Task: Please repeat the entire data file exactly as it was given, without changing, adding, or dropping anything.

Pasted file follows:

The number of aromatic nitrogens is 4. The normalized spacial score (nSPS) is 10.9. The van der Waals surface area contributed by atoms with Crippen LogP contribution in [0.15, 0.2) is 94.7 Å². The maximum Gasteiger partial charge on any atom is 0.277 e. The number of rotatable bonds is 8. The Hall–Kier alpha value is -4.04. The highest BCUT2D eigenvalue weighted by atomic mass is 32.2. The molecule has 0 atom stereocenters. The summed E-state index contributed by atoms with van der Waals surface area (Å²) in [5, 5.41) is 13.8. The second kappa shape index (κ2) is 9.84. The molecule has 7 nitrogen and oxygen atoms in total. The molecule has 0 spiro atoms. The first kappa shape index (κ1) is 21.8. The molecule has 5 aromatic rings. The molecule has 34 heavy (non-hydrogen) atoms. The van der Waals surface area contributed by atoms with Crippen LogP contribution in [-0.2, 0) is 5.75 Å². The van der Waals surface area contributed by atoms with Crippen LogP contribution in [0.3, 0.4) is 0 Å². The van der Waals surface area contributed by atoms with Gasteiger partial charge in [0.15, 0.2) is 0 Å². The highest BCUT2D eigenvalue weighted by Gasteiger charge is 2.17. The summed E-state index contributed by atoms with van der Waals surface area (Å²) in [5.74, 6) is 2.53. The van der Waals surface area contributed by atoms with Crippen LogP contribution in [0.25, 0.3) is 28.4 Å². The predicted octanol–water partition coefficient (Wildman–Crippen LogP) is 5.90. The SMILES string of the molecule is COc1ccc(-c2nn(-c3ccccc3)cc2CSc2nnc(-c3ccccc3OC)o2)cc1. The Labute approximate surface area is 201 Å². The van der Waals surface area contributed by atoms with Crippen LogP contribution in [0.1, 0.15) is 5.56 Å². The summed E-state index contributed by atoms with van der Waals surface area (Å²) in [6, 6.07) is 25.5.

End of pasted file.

The number of aromatic nitrogens is 4. The normalized spacial score (nSPS) is 10.9. The van der Waals surface area contributed by atoms with Crippen LogP contribution in [0.15, 0.2) is 94.7 Å². The maximum Gasteiger partial charge on any atom is 0.277 e. The number of rotatable bonds is 8. The Hall–Kier alpha value is -4.04. The highest BCUT2D eigenvalue weighted by atomic mass is 32.2. The molecule has 0 atom stereocenters. The summed E-state index contributed by atoms with van der Waals surface area (Å²) in [5, 5.41) is 13.8. The second kappa shape index (κ2) is 9.84. The molecule has 7 nitrogen and oxygen atoms in total. The molecule has 0 spiro atoms. The first kappa shape index (κ1) is 21.8. The molecule has 5 aromatic rings. The molecule has 34 heavy (non-hydrogen) atoms. The van der Waals surface area contributed by atoms with Crippen LogP contribution in [-0.2, 0) is 5.75 Å². The van der Waals surface area contributed by atoms with Crippen LogP contribution in [0.3, 0.4) is 0 Å². The van der Waals surface area contributed by atoms with Gasteiger partial charge in [0.15, 0.2) is 0 Å². The highest BCUT2D eigenvalue weighted by Gasteiger charge is 2.17. The summed E-state index contributed by atoms with van der Waals surface area (Å²) in [5.74, 6) is 2.53. The van der Waals surface area contributed by atoms with Crippen LogP contribution in [0.25, 0.3) is 28.4 Å². The predicted octanol–water partition coefficient (Wildman–Crippen LogP) is 5.90. The SMILES string of the molecule is COc1ccc(-c2nn(-c3ccccc3)cc2CSc2nnc(-c3ccccc3OC)o2)cc1. The Labute approximate surface area is 201 Å². The van der Waals surface area contributed by atoms with Crippen LogP contribution in [0.1, 0.15) is 5.56 Å². The summed E-state index contributed by atoms with van der Waals surface area (Å²) in [6, 6.07) is 25.5.